A sighting allegedly occurred in the 1840s in the area of the Rio dos Papagaios in Paranà State. According to Muller, locals told the story of a woman who went to draw water at a lake. She reported seeing a behemoth the size of an entire building.

Muller also recounted local accounts about a young man who claimed to have seen a black worm-like beast about 25 meters long uprooting a pine tree. The frightened man claimed the cryptid had horns on its head.

There was an alleged sighting of a dead Minhocão in 1849 near Arapehy, Uruguay.

Muller’s source, Senhor Lebino, claimed the monster died after it got stuck between rocks and couldn’t extricate itself.

Francisco de Amaral Varella

Fritz also reported that a resident named Francisco de Amaral Varella reported a sighting in 1870 near Lages, a municipality in the Planalto Serrano region of Santa Catarina state.

Varella allegedly saw an enormous Minhocão on the bank of the Rio das Caveiras (see the previous section for Varella’s description of the creature).

He called his neighbors, but the creature had escaped by burrowing into the earth before anyone arrived. However, it left evidence in the form of a deep trench.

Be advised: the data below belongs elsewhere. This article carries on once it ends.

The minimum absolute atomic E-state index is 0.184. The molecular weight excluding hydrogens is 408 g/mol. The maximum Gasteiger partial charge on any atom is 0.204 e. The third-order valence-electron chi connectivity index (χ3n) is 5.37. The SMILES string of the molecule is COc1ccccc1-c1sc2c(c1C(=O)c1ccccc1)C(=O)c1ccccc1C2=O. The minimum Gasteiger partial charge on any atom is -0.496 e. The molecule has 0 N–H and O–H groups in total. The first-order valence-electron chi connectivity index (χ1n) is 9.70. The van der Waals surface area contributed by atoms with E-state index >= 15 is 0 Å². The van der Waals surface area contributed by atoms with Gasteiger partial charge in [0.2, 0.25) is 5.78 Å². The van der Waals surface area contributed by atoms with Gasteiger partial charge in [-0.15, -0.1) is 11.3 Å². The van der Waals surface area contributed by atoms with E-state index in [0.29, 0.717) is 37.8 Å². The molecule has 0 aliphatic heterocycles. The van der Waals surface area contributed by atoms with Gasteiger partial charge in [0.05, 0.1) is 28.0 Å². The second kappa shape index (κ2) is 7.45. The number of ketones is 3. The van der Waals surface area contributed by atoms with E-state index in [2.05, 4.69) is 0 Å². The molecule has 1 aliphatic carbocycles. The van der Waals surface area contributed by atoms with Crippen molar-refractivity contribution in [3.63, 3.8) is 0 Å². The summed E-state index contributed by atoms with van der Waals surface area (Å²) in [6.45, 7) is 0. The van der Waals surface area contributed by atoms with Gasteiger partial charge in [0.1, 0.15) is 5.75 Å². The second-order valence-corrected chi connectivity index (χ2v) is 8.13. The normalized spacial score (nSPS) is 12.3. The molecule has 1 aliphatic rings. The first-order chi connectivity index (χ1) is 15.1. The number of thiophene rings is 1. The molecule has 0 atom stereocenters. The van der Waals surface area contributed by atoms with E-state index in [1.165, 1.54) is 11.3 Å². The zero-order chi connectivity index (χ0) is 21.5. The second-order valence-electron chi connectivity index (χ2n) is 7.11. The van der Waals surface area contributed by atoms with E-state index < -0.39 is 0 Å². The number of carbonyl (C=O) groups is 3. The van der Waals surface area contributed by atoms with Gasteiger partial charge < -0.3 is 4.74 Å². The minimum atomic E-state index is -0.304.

Herr F. Kelling

Following Varella’s report, Herr F. Kelling, a merchant resident at Lages, reported sighting a similar trench in another section of the town about six kilometers from the first. The burrow passed underneath a pine tree to marshland.

Herr E. Odebrecht

Herr E. Odebrecht, also a resident of Brazil, reportedly saw Minhocão trenches during an expedition to survey an area in the Santa Caterina highlands.

Odebrecht noticed multiple trenches in the marshes along the Marombas River. He had no idea what they were. However, after learning about the Minhocão, he realized the cryptid made them.

Other Name/sMinhocão
LocationBolivia, Brazil, Peru, 
TypeLake Monster, Monster
HabitatCountryside, Farmland, Forest, Jungle, Lake, Marsh, River, Swamp


On the Track of Unknown Animals, Bernard Heuvelmans, 1965.

Mysterious Creatures: A Guide to Cryptozoology (Volumes 1&2), George M. Eberhart (2002).

https://karlshuker.blogspot.com/2009/02/seeking-mega-caecilians.html, Seeking Mega-Cicilians, accessed on February 8, 2023.

https://books.google.co.uk/, “A New Underground Monster,” Nature, Vol. 17, February 21, 1878, accessed on February 8, 2023.

https://www.denvermichaels.net/a-new-underground-monster/, “A New Underground Monster,” accessed on February 8, 2023.